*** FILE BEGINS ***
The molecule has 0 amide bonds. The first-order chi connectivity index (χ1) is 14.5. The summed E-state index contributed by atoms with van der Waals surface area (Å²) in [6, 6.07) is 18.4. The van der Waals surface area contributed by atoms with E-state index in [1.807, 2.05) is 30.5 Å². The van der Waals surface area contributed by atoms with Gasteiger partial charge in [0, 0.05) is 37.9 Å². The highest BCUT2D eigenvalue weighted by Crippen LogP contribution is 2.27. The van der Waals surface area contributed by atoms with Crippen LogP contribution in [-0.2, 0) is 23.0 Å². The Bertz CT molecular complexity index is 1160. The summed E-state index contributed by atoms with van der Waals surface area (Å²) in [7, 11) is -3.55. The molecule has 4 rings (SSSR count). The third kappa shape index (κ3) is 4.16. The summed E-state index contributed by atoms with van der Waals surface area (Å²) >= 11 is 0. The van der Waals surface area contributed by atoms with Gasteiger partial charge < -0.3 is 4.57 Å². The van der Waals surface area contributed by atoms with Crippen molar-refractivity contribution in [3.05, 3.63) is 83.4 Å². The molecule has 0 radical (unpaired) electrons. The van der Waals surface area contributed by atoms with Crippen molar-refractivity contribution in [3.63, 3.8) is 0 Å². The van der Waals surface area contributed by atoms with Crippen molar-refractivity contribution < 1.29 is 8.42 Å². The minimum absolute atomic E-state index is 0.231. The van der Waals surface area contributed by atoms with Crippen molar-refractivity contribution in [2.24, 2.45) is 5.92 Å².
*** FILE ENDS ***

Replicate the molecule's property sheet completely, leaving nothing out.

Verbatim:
The molecule has 0 amide bonds. The first-order chi connectivity index (χ1) is 14.5. The summed E-state index contributed by atoms with van der Waals surface area (Å²) in [6, 6.07) is 18.4. The van der Waals surface area contributed by atoms with E-state index in [1.807, 2.05) is 30.5 Å². The van der Waals surface area contributed by atoms with Gasteiger partial charge in [0, 0.05) is 37.9 Å². The highest BCUT2D eigenvalue weighted by Crippen LogP contribution is 2.27. The van der Waals surface area contributed by atoms with Crippen LogP contribution in [-0.2, 0) is 23.0 Å². The Bertz CT molecular complexity index is 1160. The summed E-state index contributed by atoms with van der Waals surface area (Å²) in [7, 11) is -3.55. The molecule has 4 rings (SSSR count). The third kappa shape index (κ3) is 4.16. The summed E-state index contributed by atoms with van der Waals surface area (Å²) >= 11 is 0. The van der Waals surface area contributed by atoms with Gasteiger partial charge < -0.3 is 4.57 Å². The van der Waals surface area contributed by atoms with Crippen molar-refractivity contribution in [3.05, 3.63) is 83.4 Å². The molecule has 0 radical (unpaired) electrons. The van der Waals surface area contributed by atoms with Crippen molar-refractivity contribution in [3.63, 3.8) is 0 Å². The van der Waals surface area contributed by atoms with Crippen molar-refractivity contribution < 1.29 is 8.42 Å². The minimum absolute atomic E-state index is 0.231. The van der Waals surface area contributed by atoms with Crippen molar-refractivity contribution in [2.24, 2.45) is 5.92 Å².